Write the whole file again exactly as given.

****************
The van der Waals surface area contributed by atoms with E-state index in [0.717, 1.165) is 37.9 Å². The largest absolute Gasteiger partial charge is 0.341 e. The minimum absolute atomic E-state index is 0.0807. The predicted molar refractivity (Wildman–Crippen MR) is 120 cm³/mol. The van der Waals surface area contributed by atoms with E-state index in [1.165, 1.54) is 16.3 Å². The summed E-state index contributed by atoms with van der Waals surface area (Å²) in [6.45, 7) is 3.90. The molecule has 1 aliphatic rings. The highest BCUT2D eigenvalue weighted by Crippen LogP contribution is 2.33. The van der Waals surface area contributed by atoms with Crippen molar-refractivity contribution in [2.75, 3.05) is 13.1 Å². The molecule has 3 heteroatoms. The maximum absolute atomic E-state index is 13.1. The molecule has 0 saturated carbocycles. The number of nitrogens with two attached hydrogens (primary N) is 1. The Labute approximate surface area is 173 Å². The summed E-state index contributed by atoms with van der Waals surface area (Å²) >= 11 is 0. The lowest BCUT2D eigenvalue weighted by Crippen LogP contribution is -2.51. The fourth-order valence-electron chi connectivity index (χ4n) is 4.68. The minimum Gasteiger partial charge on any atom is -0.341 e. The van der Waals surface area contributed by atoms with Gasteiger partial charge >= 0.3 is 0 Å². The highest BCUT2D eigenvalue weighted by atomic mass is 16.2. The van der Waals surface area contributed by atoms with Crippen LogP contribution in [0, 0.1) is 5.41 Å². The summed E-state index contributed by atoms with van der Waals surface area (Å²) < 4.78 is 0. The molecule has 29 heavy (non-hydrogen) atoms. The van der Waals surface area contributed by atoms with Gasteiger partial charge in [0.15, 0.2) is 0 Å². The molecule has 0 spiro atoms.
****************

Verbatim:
The van der Waals surface area contributed by atoms with E-state index in [0.717, 1.165) is 37.9 Å². The largest absolute Gasteiger partial charge is 0.341 e. The minimum absolute atomic E-state index is 0.0807. The predicted molar refractivity (Wildman–Crippen MR) is 120 cm³/mol. The van der Waals surface area contributed by atoms with E-state index in [1.165, 1.54) is 16.3 Å². The summed E-state index contributed by atoms with van der Waals surface area (Å²) in [6.45, 7) is 3.90. The molecule has 1 aliphatic rings. The highest BCUT2D eigenvalue weighted by Crippen LogP contribution is 2.33. The van der Waals surface area contributed by atoms with Crippen molar-refractivity contribution in [2.75, 3.05) is 13.1 Å². The molecule has 3 heteroatoms. The maximum absolute atomic E-state index is 13.1. The molecule has 0 saturated carbocycles. The number of nitrogens with two attached hydrogens (primary N) is 1. The Labute approximate surface area is 173 Å². The summed E-state index contributed by atoms with van der Waals surface area (Å²) >= 11 is 0. The lowest BCUT2D eigenvalue weighted by Crippen LogP contribution is -2.51. The fourth-order valence-electron chi connectivity index (χ4n) is 4.68. The minimum Gasteiger partial charge on any atom is -0.341 e. The van der Waals surface area contributed by atoms with Gasteiger partial charge >= 0.3 is 0 Å². The highest BCUT2D eigenvalue weighted by atomic mass is 16.2. The van der Waals surface area contributed by atoms with Crippen LogP contribution in [0, 0.1) is 5.41 Å². The summed E-state index contributed by atoms with van der Waals surface area (Å²) < 4.78 is 0. The molecule has 29 heavy (non-hydrogen) atoms. The van der Waals surface area contributed by atoms with Gasteiger partial charge in [0.15, 0.2) is 0 Å². The molecule has 0 spiro atoms.